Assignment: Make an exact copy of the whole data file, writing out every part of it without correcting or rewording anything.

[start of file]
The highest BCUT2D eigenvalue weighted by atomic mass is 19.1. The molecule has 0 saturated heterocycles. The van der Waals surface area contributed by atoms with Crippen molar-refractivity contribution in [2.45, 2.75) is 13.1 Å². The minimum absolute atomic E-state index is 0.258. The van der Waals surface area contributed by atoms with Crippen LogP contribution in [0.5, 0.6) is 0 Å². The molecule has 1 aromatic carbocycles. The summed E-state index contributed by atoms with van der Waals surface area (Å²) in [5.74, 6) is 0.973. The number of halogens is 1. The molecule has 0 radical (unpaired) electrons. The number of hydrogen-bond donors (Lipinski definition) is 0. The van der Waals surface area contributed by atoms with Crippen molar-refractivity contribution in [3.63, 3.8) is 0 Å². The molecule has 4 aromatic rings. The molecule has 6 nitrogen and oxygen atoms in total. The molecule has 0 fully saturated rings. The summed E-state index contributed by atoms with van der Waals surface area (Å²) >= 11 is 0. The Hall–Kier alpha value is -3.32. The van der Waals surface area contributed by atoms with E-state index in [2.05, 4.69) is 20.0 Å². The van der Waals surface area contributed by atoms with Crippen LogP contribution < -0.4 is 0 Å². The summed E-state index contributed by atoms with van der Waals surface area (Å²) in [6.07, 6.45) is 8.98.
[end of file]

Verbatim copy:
The highest BCUT2D eigenvalue weighted by atomic mass is 19.1. The molecule has 0 saturated heterocycles. The van der Waals surface area contributed by atoms with Crippen molar-refractivity contribution in [2.45, 2.75) is 13.1 Å². The minimum absolute atomic E-state index is 0.258. The van der Waals surface area contributed by atoms with Crippen LogP contribution in [0.5, 0.6) is 0 Å². The molecule has 1 aromatic carbocycles. The summed E-state index contributed by atoms with van der Waals surface area (Å²) in [5.74, 6) is 0.973. The number of halogens is 1. The molecule has 0 radical (unpaired) electrons. The number of hydrogen-bond donors (Lipinski definition) is 0. The van der Waals surface area contributed by atoms with Crippen molar-refractivity contribution in [3.63, 3.8) is 0 Å². The molecule has 4 aromatic rings. The molecule has 6 nitrogen and oxygen atoms in total. The molecule has 0 fully saturated rings. The summed E-state index contributed by atoms with van der Waals surface area (Å²) >= 11 is 0. The Hall–Kier alpha value is -3.32. The van der Waals surface area contributed by atoms with E-state index in [2.05, 4.69) is 20.0 Å². The van der Waals surface area contributed by atoms with Crippen LogP contribution < -0.4 is 0 Å². The summed E-state index contributed by atoms with van der Waals surface area (Å²) in [6.07, 6.45) is 8.98.